War of the Rebellion: Serial 039 Page 0065 Chapter XXXVII. AFFAIR AT HERNDON STATION, VA.

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MARCH 17, 1863.- Skirmish at Bealeton Station, Va.

Report of Lieutenant Colonel Greely S. Curtis, First Massachusetts Cavalry.

HEADQUARTERS FIRST MASSACHUSETTS CAVALRY,

March 19, 1863.

LIEUTENANT; I have the honor to report that during the 17th instant I was ordered by the general commanding to hold the roads to Rappahannock and Kelly's Fords, coming from the north. There was no attack made, save by a small party of guerrillas at Bealeton Station, who were soon driven off.

Second Lieutenant Frank W. Hayden was captured by guerrillas while going from the outpost to the reserve of pickets near Elk Run. Besides this there is nothing worthy of report.

Your obedient servant,

G. S. CURTIS,

Lieutenant-Colonel, Commanding First Massachusetts Cavalry.

Lieutenant WILL. RUMSEY,

Aide-de-Camp.

MARCH 17, 1863. - Affair at Herndon Station, Va.

REPORTS.

Numbers 1. - Major Charles F. Taggart, Second Pennsylvania Cavalry.

Numbers 2. - Captain John S. Mosby, Virginia Cavalry.

Numbers 1. Report of Major Charles F. Taggart, Second Pennsylvania Cavalry.

DRANESVILLE, VA., March 24, 1863.

COLONEL: I have the honor to report that on the 17th instant, at 1 p.m., the reserve picket post at Herndon Station, consisting of 25 men under command of Second Lieutenant Alexander G. Watson, Company L, First Vermont Cavalry, was surprised by Captain Mosby with a force of 42 men, and 21 of our men, together with Major William Wells, Captain Robert Scofield, Company F, Second Lieutenant Alexander G. Watson, Company L, and Perley C. J. Cheney, Company C (second lieutenant), captured all of First Vermont Cavalry, the first three were visiting the post.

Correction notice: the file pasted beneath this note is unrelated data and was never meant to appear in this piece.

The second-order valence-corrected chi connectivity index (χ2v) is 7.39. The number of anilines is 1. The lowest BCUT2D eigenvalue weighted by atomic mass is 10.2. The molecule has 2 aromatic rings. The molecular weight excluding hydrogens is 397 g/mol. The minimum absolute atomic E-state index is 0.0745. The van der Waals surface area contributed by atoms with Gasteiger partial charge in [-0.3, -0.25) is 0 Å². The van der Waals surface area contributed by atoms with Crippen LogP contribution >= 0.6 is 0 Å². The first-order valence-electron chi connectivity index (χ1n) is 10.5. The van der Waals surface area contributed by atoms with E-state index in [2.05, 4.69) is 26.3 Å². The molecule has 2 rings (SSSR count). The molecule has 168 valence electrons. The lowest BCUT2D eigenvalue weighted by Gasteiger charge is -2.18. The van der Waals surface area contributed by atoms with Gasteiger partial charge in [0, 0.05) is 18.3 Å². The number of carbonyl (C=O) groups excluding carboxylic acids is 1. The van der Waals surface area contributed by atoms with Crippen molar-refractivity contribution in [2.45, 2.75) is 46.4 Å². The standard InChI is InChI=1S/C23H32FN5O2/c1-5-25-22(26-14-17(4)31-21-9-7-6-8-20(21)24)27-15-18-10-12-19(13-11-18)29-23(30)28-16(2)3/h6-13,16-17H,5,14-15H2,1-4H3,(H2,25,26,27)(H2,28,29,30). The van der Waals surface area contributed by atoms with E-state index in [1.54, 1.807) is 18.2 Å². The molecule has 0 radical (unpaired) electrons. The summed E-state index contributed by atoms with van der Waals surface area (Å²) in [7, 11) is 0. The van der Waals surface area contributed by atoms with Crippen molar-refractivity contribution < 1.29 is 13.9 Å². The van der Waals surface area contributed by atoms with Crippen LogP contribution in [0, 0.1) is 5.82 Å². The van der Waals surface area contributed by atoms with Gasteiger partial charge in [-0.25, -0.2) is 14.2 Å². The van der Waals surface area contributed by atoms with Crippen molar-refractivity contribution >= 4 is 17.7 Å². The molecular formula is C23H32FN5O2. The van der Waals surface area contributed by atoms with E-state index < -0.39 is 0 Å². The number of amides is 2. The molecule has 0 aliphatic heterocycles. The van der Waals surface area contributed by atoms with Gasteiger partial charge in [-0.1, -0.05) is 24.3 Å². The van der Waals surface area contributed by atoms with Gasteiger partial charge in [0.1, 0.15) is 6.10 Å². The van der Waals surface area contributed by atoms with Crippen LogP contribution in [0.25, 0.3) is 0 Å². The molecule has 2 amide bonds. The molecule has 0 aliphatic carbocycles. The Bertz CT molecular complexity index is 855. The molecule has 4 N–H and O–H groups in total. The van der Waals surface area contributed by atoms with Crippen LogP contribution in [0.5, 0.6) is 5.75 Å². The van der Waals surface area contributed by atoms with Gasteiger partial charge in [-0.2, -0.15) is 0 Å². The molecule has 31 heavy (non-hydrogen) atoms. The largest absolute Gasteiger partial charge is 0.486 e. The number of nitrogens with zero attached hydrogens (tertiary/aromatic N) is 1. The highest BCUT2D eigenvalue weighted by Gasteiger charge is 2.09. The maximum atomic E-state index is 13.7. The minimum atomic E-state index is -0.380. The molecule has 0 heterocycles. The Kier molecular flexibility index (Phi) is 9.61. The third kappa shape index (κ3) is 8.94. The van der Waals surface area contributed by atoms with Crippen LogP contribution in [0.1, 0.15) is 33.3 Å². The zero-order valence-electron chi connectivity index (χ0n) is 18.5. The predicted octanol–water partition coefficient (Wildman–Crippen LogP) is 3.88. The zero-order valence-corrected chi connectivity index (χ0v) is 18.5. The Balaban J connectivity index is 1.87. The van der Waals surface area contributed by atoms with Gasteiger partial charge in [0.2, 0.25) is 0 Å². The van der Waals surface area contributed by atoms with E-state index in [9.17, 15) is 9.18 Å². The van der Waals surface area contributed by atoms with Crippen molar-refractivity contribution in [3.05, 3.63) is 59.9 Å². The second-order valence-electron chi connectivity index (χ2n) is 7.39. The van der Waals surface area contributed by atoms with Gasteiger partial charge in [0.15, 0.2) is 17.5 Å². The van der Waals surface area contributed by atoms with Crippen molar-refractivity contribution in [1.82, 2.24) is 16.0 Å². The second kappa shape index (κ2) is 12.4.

The surprise was so complete that the men made but little or no resistance. The enemy were led on by citizens, and entered on foot by a bridle-path in rear of the post, capturing the vedette stationed on the road before he was able to give the alarm. Every effort was made by men on receipt of the intelligence to capture the party, but without avail. Had Second Lieutenant Edwin H. Higley, Company K, First Vermont Cavalry, who had started with the relief for the post consisting of 40 men, together with 10 of the old guard, who joined him, performed his duty, the whole party could and would have been taken.

I cannot too strongly urge that orders may be given that all citizens near outposts must remove beyond the lines. Such occurrences are

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